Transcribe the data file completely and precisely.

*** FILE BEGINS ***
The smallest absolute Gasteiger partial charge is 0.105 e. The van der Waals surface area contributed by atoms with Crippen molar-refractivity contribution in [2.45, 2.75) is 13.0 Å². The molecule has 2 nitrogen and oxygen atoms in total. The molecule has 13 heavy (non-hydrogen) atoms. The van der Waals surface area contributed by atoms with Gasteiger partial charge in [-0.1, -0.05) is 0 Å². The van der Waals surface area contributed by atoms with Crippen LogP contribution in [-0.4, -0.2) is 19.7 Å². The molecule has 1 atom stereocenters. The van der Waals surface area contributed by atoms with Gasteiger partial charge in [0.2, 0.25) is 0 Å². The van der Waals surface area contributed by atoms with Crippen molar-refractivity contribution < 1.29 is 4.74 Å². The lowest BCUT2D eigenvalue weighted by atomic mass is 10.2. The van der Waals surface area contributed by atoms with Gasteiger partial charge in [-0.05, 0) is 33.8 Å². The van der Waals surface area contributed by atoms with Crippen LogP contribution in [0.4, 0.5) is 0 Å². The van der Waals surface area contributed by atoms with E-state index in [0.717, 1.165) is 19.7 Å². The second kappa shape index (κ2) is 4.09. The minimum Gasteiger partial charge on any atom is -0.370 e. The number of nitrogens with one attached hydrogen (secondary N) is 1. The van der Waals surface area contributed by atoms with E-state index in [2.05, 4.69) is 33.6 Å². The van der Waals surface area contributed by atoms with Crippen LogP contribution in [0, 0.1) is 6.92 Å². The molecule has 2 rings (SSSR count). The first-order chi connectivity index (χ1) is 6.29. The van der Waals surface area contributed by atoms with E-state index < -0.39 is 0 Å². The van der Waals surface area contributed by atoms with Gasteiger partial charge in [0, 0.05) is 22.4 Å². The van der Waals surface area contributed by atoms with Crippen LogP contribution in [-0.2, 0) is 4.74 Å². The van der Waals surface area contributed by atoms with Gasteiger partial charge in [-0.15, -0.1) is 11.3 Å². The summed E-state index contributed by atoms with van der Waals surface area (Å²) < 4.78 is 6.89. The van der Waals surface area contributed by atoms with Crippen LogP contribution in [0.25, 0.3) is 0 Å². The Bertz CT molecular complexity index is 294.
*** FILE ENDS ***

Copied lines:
The smallest absolute Gasteiger partial charge is 0.105 e. The van der Waals surface area contributed by atoms with Crippen molar-refractivity contribution in [2.45, 2.75) is 13.0 Å². The molecule has 2 nitrogen and oxygen atoms in total. The molecule has 13 heavy (non-hydrogen) atoms. The van der Waals surface area contributed by atoms with Gasteiger partial charge in [-0.1, -0.05) is 0 Å². The van der Waals surface area contributed by atoms with Crippen LogP contribution in [-0.4, -0.2) is 19.7 Å². The molecule has 1 atom stereocenters. The van der Waals surface area contributed by atoms with Gasteiger partial charge in [0.2, 0.25) is 0 Å². The van der Waals surface area contributed by atoms with Crippen molar-refractivity contribution < 1.29 is 4.74 Å². The lowest BCUT2D eigenvalue weighted by atomic mass is 10.2. The van der Waals surface area contributed by atoms with Gasteiger partial charge in [-0.05, 0) is 33.8 Å². The van der Waals surface area contributed by atoms with Crippen LogP contribution in [0.4, 0.5) is 0 Å². The van der Waals surface area contributed by atoms with E-state index in [0.717, 1.165) is 19.7 Å². The second kappa shape index (κ2) is 4.09. The minimum Gasteiger partial charge on any atom is -0.370 e. The number of nitrogens with one attached hydrogen (secondary N) is 1. The van der Waals surface area contributed by atoms with E-state index in [2.05, 4.69) is 33.6 Å². The van der Waals surface area contributed by atoms with Crippen LogP contribution in [0, 0.1) is 6.92 Å². The molecule has 2 rings (SSSR count). The first-order chi connectivity index (χ1) is 6.29. The van der Waals surface area contributed by atoms with E-state index < -0.39 is 0 Å². The van der Waals surface area contributed by atoms with Gasteiger partial charge in [0, 0.05) is 22.4 Å². The van der Waals surface area contributed by atoms with Crippen LogP contribution in [-0.2, 0) is 4.74 Å². The van der Waals surface area contributed by atoms with Gasteiger partial charge in [-0.15, -0.1) is 11.3 Å². The summed E-state index contributed by atoms with van der Waals surface area (Å²) < 4.78 is 6.89. The van der Waals surface area contributed by atoms with Crippen LogP contribution in [0.25, 0.3) is 0 Å². The Bertz CT molecular complexity index is 294.